As with so many things, it is important to deduce the sender’s intention. What they may see as an efficient way of sharing information with you may come across as snappy and rude without vocal or visual clues to indicate tone. You will save yourself a lot of anxiety if you don’t always assume bad faith. Give yourself a break. If you are the sender, a courteous opening and an odd thank you will go an awfully long way.

Socially, I have so many WhatsApp groups busily bubbling away on my phone and I have loved the camaraderie, fun and, YES, gossip (now that no one goes anywhere or does anything, I miss high-quality gossip so much) over the past year. I also live in a state of semi-permanent terror of posting the wrong message on the wrong group, and thereby committing some kind of horrendous faux pas. If this happens, all you can do is fall on your phone and apologise profusely and then, as soon as travel restrictions allow, go and live in an undisclosed location with a new identity and limited social media privileges.

Office culture when everyone is at home

Working from home used to be an occasional “privilege” afforded to few of us, but it is currently the norm for many of us and it may remain so for some time. Of course, we have got to grips by now with the importance of being on time, being available and responding promptly to emails and other messages, but it is also very important to manage your office life as you would if you were in the office, instead of at your kitchen table, which is to say, respect your own and others’ boundaries. Switch off your work email after hours if you can, and don’t expect others to be working late or early just because you are.

Keeping your boundaries

Just as a crisis brings out the best in some, it brings out the worst in others. We are all looking forward to seeing our friends and families again, even under these new constraints. For most, a coffee and a chat on a park bench is enough for now. But we all know those who will want to bend the rules and take offence if we don’t acquiesce. Not one person meeting up outside, but a few? Not six people having a picnic, but 10? And what if they get too close? Want a hug? To shake hands? Of course a firm NO is absolutely fine, but for some it is hard to give, and for others, even harder to hear.

Practise if you have to, but find some words you feel comfortable saying, along the lines of, “I can’t wait to see you, but I really don’t feel comfortable with that yet”. It is also absolutely fine not to see people who you think won’t respect your boundaries, and keep those relationships online only for now.

On the other side of this equation, it is never acceptable to ridicule anyone else’s caution as we navigate our way through the social implications of living in a Covid-19 world. It is boorish and rude. 

Moving on 

As we edge forwards into the spring and summer, we may expect to enjoy greater freedoms, and while the anticipation of that is wonderful in many ways, it doesn’t come without its own anxieties.  I know a few people for whom the past year, while not being enjoyable exactly, has allowed them to relax into their inner introvert, and others who have been inside so long that they view the opening up with trepidation. I think we all need to be patient and, yes, kind with each other. We have been through a hellish shared societal experience and we will feel its repercussions for a long while yet. Some will, no doubt, plunge headlong into a festival of hedonism, and who can blame them? For others, it will prove considerably more challenging. Reticence may feel like deliberate distancing if you are on the receiving end of it.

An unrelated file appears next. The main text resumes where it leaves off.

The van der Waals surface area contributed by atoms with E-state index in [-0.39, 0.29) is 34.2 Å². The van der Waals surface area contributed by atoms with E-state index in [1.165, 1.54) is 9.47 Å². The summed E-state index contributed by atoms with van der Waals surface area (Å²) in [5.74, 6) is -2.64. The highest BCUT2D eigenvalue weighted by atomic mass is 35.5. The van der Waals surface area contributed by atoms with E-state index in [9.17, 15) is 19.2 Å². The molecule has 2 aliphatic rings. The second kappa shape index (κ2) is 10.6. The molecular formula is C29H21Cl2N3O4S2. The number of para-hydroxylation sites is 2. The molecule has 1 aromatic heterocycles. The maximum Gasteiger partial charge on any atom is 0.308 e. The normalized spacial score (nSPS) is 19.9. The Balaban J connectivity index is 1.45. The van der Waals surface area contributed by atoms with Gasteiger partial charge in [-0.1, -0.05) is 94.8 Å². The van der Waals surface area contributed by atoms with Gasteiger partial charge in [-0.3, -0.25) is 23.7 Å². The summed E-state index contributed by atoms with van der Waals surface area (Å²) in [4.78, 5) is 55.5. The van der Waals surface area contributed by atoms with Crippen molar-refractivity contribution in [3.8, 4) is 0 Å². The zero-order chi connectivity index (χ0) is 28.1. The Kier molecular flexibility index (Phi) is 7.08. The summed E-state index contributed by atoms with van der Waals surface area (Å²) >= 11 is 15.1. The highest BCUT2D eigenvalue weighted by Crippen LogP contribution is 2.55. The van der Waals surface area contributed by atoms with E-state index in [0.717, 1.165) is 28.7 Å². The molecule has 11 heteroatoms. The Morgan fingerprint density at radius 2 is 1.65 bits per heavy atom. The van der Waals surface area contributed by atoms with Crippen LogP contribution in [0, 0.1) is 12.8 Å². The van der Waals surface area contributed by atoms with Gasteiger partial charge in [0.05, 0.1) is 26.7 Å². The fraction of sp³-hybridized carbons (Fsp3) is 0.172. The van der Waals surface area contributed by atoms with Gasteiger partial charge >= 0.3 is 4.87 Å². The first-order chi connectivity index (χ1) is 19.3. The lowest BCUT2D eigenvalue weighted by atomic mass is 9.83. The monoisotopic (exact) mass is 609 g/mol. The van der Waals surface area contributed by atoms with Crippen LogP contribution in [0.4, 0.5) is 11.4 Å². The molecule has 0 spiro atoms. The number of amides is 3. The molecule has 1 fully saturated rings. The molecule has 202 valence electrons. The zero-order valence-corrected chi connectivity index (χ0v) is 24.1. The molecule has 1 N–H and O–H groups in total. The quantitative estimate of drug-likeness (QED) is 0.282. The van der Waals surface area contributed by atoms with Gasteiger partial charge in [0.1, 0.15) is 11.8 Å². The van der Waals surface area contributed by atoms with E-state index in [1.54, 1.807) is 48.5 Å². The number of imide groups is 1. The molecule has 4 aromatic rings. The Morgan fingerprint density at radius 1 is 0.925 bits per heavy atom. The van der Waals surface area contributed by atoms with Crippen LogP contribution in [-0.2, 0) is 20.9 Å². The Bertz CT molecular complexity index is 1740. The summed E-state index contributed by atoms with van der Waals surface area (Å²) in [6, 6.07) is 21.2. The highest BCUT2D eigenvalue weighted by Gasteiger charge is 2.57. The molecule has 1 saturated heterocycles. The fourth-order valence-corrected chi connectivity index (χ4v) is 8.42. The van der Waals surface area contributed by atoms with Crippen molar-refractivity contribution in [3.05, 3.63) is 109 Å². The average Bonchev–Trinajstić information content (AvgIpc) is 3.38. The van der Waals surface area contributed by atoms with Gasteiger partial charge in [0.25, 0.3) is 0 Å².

What may appear to be stand-offishness face to face may just be nervousness or uncertainty. I hope if we have learnt anything in this past year, it is how to be more honest with our feelings, and that vulnerability is not a weakness. As best we can, I think we all just need to jump in and use our words. If you are anxious or awkward, just say so. 

If you are raring to get out there, pay close attention to people’s non-verbal cues and any verbal hesitancy – they may not be as keen as you are, but might be afraid to hurt your feelings. There is no way out of this other than kindness; let that be your guide. 

If you have friends who get too close or want a greater degree of intimacy than you are ready for, be warm, be friendly, but be firm. Say how you feel, “I love you, I miss you, but I’m not ready for this yet!”. When you are ready, it will be all the sweeter and anyone who genuinely cares for you will understand that.

How not to hate your [neighbour]hood

One of the great boons of this past year has sometimes been one of its greatest sources of irritation. At first, neighbourhood message boards such as Nextdoor and local Facebook groups showed the best of us: making food for NHS workers or vulnerable local people; offers to walk shielding neighbours’ dogs or to pick up prescriptions and shopping; socially distanced gardening and friendly chats over a fence.  And of course, all of that still exists, but at least where I live, what once was so wholesome and good has degenerated into irate threads complaining about huffing joggers, clusters of kids in the park, pavement cyclists, roadworks, dog poo (in plastic bags or not), litter, illegal parties, parking, inadequate mask wearing versus the freedom not to wear a mask at all, vaxxing and anti-vaxxing… all guaranteed to provoke a thousand responses because we’re bored, we’re fractious and some of us have a lot of time on our hands.

Tempting as it might be to have a prod, don’t allow yourself to get embroiled. Engage if you want to, but try to do it in a limited way. Seek out the happy and the helpful. Whizz past the angry and idiotic, especially if you think you might be tempted to respond. You never know, you might have to meet these people face to face one day.

Silence in court

We all seem far more hobbied than we were this time last year, what with the baking, the boxsetting, the tomato-growing, needlepointing, yoga, decorating, and whittling (this might just be my neighbour, who has created far more wooden spoons this past year than anyone could possibly use in a lifetime).